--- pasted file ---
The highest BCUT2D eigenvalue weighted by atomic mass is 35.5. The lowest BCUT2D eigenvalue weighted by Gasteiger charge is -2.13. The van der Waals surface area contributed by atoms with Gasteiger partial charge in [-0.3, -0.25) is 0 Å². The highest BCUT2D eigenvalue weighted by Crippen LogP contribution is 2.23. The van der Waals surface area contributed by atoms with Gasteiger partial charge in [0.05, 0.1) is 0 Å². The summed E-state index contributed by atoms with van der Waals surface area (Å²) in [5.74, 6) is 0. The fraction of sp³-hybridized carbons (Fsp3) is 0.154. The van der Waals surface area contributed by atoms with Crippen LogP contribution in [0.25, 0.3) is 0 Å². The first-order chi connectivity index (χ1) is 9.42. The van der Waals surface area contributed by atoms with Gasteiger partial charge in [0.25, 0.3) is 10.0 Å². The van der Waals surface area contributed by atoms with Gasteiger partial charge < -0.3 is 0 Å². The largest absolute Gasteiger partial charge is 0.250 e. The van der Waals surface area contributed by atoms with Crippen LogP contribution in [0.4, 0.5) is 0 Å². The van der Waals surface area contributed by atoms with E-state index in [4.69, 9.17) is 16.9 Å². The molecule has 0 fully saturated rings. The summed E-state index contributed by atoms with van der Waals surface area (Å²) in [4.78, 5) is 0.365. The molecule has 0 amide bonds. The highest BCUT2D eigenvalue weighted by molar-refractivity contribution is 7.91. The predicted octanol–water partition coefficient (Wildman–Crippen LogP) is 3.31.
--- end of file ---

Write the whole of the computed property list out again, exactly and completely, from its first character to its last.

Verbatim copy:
The highest BCUT2D eigenvalue weighted by atomic mass is 35.5. The lowest BCUT2D eigenvalue weighted by Gasteiger charge is -2.13. The van der Waals surface area contributed by atoms with Gasteiger partial charge in [-0.3, -0.25) is 0 Å². The highest BCUT2D eigenvalue weighted by Crippen LogP contribution is 2.23. The van der Waals surface area contributed by atoms with Gasteiger partial charge in [0.05, 0.1) is 0 Å². The summed E-state index contributed by atoms with van der Waals surface area (Å²) in [5.74, 6) is 0. The fraction of sp³-hybridized carbons (Fsp3) is 0.154. The van der Waals surface area contributed by atoms with Crippen LogP contribution in [0.25, 0.3) is 0 Å². The first-order chi connectivity index (χ1) is 9.42. The van der Waals surface area contributed by atoms with Gasteiger partial charge in [0.25, 0.3) is 10.0 Å². The van der Waals surface area contributed by atoms with Gasteiger partial charge < -0.3 is 0 Å². The largest absolute Gasteiger partial charge is 0.250 e. The van der Waals surface area contributed by atoms with Crippen LogP contribution in [0.4, 0.5) is 0 Å². The van der Waals surface area contributed by atoms with E-state index in [4.69, 9.17) is 16.9 Å². The molecule has 0 fully saturated rings. The summed E-state index contributed by atoms with van der Waals surface area (Å²) in [4.78, 5) is 0.365. The molecule has 0 amide bonds. The highest BCUT2D eigenvalue weighted by molar-refractivity contribution is 7.91. The predicted octanol–water partition coefficient (Wildman–Crippen LogP) is 3.31.